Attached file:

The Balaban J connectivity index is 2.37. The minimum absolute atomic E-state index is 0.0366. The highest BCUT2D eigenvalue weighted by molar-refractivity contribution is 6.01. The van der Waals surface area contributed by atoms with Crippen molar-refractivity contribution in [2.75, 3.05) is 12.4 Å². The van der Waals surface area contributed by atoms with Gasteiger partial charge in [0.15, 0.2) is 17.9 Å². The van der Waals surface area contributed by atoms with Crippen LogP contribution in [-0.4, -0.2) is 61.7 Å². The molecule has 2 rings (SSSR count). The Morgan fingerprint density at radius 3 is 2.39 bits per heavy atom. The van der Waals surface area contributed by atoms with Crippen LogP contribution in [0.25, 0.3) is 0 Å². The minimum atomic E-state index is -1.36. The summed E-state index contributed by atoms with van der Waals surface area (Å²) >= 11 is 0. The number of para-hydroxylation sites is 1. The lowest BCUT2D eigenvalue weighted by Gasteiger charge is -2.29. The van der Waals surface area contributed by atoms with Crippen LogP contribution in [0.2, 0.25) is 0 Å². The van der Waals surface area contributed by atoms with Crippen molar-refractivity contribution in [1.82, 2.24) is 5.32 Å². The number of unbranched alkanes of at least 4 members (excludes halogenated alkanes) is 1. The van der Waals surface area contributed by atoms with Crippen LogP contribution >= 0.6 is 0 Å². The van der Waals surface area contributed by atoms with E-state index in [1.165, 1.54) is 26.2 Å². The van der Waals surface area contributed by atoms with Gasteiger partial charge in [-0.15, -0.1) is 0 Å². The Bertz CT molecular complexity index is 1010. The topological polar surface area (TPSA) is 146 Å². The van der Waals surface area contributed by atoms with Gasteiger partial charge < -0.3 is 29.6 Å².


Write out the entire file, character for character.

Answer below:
The Balaban J connectivity index is 2.37. The minimum absolute atomic E-state index is 0.0366. The highest BCUT2D eigenvalue weighted by molar-refractivity contribution is 6.01. The van der Waals surface area contributed by atoms with Crippen molar-refractivity contribution in [2.75, 3.05) is 12.4 Å². The van der Waals surface area contributed by atoms with Gasteiger partial charge in [0.15, 0.2) is 17.9 Å². The van der Waals surface area contributed by atoms with Crippen LogP contribution in [-0.4, -0.2) is 61.7 Å². The molecule has 2 rings (SSSR count). The Morgan fingerprint density at radius 3 is 2.39 bits per heavy atom. The van der Waals surface area contributed by atoms with Crippen LogP contribution in [0.25, 0.3) is 0 Å². The minimum atomic E-state index is -1.36. The summed E-state index contributed by atoms with van der Waals surface area (Å²) >= 11 is 0. The number of para-hydroxylation sites is 1. The lowest BCUT2D eigenvalue weighted by Gasteiger charge is -2.29. The van der Waals surface area contributed by atoms with Crippen LogP contribution in [0.2, 0.25) is 0 Å². The van der Waals surface area contributed by atoms with Crippen molar-refractivity contribution in [1.82, 2.24) is 5.32 Å². The number of unbranched alkanes of at least 4 members (excludes halogenated alkanes) is 1. The van der Waals surface area contributed by atoms with Crippen LogP contribution >= 0.6 is 0 Å². The van der Waals surface area contributed by atoms with E-state index in [1.165, 1.54) is 26.2 Å². The van der Waals surface area contributed by atoms with Gasteiger partial charge in [-0.15, -0.1) is 0 Å². The Bertz CT molecular complexity index is 1010. The topological polar surface area (TPSA) is 146 Å². The van der Waals surface area contributed by atoms with Gasteiger partial charge < -0.3 is 29.6 Å².